In this example, cadmium from the transparent electrode 32 and zinc from the phosphor layer 36 are exchanged in such a way that the part of the phosphor layer nearest the transparent electrode 32 experiences the greatest exchange of zinc and cadmium, the degree of exchanging gradually decreasing with distance away from the transparent electrode 32 until at a certain distance no cadmium is present in the phosphor. This results in the formation of a distinct interface between the transparent electrode and the phosphor layer in which the cadmium content decreased and zinc content increased with distance from the transparent electrode into the phosphor layer. By appropriate selection of the materials characteristics and operating parameters, it is possible to provide diffusion throughout the entire phosphor film. However, it is preferable to have a distinct layer 36 of zinc sulphide doped with manganese as this is a more efficient phosphor than zinc/cadmium sulphide doped with maganese.

Finally, as shown in FIG. 3d, a suitable control layer 40 of e.g. α-silicon of thickness about 0.8 μm and a second electrode layer 42 of e.g. aluminium of thickness about 0.2 μm are deposited. The second electrode layer 42 can be photoetched, if necessary, to produce distinct electrodes.

The chromium/chromium oxide catalyst can be incorporated onto the cadmium stannate in a variety of ways, such as by deposition, ion implantation or wet chemical treatment.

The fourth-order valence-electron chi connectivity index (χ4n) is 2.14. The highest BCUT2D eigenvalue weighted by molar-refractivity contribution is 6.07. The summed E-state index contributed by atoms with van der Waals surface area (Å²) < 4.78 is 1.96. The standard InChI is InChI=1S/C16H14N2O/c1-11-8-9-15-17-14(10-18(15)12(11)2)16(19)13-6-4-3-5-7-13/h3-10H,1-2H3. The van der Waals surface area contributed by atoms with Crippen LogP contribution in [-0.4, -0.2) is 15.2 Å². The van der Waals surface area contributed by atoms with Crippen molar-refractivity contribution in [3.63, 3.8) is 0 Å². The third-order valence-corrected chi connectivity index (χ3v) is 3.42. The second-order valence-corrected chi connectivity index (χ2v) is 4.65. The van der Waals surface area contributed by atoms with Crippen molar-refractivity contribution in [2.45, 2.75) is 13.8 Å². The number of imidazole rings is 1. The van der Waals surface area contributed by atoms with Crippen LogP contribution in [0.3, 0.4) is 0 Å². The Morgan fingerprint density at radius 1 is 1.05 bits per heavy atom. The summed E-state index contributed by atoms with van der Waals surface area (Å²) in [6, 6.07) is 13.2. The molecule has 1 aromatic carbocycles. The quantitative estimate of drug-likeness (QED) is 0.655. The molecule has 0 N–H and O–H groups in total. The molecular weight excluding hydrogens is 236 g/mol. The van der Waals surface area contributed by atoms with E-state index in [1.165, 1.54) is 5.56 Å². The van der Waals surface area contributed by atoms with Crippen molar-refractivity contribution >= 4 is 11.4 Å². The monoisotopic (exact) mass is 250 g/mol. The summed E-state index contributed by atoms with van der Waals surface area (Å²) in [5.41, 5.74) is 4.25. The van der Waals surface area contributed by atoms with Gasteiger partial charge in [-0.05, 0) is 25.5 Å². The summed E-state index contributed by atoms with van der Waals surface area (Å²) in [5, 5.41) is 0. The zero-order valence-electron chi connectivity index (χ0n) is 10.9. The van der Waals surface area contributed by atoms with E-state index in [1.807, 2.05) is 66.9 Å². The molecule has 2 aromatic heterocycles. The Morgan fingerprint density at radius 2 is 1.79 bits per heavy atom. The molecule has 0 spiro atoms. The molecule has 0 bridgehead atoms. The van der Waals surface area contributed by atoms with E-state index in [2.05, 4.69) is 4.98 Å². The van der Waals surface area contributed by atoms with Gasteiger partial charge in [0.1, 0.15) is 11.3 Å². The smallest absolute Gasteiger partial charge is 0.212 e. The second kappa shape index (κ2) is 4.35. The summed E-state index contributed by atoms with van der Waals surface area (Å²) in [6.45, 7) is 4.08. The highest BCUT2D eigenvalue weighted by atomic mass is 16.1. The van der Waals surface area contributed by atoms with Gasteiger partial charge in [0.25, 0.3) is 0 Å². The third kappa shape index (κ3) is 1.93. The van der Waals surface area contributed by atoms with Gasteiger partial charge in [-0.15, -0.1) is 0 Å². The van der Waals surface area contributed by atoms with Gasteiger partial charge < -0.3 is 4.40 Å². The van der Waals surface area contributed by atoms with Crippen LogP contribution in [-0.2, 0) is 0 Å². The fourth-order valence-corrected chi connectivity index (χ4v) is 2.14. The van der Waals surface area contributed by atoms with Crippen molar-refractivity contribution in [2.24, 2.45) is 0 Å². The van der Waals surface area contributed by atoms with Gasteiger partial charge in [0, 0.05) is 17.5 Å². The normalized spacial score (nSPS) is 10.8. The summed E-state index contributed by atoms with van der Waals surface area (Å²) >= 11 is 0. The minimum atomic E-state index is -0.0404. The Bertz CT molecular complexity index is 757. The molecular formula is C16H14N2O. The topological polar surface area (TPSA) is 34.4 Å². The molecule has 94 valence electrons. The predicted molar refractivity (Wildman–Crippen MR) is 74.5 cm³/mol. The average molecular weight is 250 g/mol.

In a deposition step, a layer of chromium and/or chromium oxide of thickness less than 0.1 μm is deposited onto the cadmium stannate layer in an argon environment or in vacuum. Subsequent heat treatment at between about 100° C. and about 750° C. can be utilized.

Ion implantation of chromium/chromium oxide can also be followed by heat treatment at between about 100° C. and about 750° C.

In a wet chemical step, the cadmium stannate layer is treated with a solution containing chromium and/or chromium oxide, e.g. an aqueous solution of concentration from 1 to 10000 ppm chromium. Heat treatment at between about 100° C. and about 750° C. can be subsequently applied. In this way, either the cadmium stannate layer is impregnated with chromium/chromium oxide or a surface coating of chromium/chromium oxide is produced on the cadmium stannate layer.